Different throws for different positions
The other day as I was getting ready to start teaching a catching clinic I was watching the participants as they warmed up to throw. It was clear that they had been taught the old rhyme, “Thumb to the thigh, raise it to the sky, wave bye bye.”
That’s fine as an early teaching tool, or for outfielders who need a big arm circle to throw far. But for many positions that same motion is a time waster.
Once players get their basic throwing motions down, it is important to start making adjustments based on position. As a rule of thumb, the closer a player starts to home, the shorter the arm circle should be.
Clearly, catchers will have (and need) the shortest arm circles. The most they have to throw is 84 feet, 10.25 inches (home to second), and when they do it they usually have about 2 seconds or less to make that throw. Dropping the thumb to the thigh takes up way too much of those 2 seconds.
Instead, they should bring the almost (but not quite) straight back, making a very small arm circle that dips down and then comes up quickly before throwing – all in one continuous motion. That last part is very important, as any hesitation at all gives the runner more time to get to the base.
Infielders will likely have a little larger circle, although part of that depends on whether they are moving toward or away from the base they’re throwing to. A shortstop going into the hole, for example, will need a larger arm circle to make the long throw. The same shortstop moving in and to her left will make a quick release.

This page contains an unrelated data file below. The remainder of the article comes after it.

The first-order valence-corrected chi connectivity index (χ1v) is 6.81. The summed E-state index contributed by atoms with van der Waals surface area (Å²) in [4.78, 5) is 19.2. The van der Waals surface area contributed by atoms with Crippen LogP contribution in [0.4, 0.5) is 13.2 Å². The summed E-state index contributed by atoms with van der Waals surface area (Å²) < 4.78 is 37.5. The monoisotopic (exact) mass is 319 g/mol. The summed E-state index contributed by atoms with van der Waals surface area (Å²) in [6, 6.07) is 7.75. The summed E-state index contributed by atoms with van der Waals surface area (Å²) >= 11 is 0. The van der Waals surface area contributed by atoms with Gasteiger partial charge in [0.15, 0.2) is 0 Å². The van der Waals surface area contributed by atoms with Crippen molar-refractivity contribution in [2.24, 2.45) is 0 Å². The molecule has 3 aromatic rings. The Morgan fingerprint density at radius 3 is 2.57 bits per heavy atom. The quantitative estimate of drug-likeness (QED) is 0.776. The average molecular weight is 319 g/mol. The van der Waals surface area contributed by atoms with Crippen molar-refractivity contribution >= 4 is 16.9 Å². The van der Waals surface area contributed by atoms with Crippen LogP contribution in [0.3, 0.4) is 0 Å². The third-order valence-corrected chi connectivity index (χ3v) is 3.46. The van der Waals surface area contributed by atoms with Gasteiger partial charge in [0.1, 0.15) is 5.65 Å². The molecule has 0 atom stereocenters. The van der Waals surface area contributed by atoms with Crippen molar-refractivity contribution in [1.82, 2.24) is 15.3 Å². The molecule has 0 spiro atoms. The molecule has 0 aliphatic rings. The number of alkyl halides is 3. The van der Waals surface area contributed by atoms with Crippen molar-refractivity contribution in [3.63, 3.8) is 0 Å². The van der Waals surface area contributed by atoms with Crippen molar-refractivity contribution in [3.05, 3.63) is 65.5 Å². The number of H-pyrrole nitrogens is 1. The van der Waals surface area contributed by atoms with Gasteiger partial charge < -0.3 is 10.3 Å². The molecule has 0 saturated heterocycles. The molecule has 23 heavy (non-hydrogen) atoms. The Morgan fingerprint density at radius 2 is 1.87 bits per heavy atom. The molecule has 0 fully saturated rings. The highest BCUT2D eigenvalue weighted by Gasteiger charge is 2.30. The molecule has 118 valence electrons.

Third or first basement fielding a bunt will also have a minimal arm circle, trading that extra power for a faster release. Generally they’re a little stronger and can put some zip on the ball without too much circle.
But it can’t be a straight pullback either – what I call a Katniss Everdeen throw because it looks like you’re firing a bow and arrow. A small arm circle will provide the action/reaction needed to get the ball there quickly.
Once you understand this, it’s important to have players practice these throws. Which means they may need to consciously work on different types of throws during warmups if they play different positions. For example, a catcher who also plays outfield may want to start with a full motion to loosen up, switch to a catcher throw around 60 feet, then go back to a longer motion if you’re extending it further.
The more they understand the different types of throws, the better they’ll be able to execute them in the games – and the better chance you’ll have of getting more outs. Especially on close plays.
Do you have your players work on different types of throws by position? If so, has it helped? Anything you wish your players did differently?
Posted on December 22, 2015, in Throwing and tagged Coaching, fastpitch softball, skills development, throwing. Bookmark the permalink. Leave a comment.
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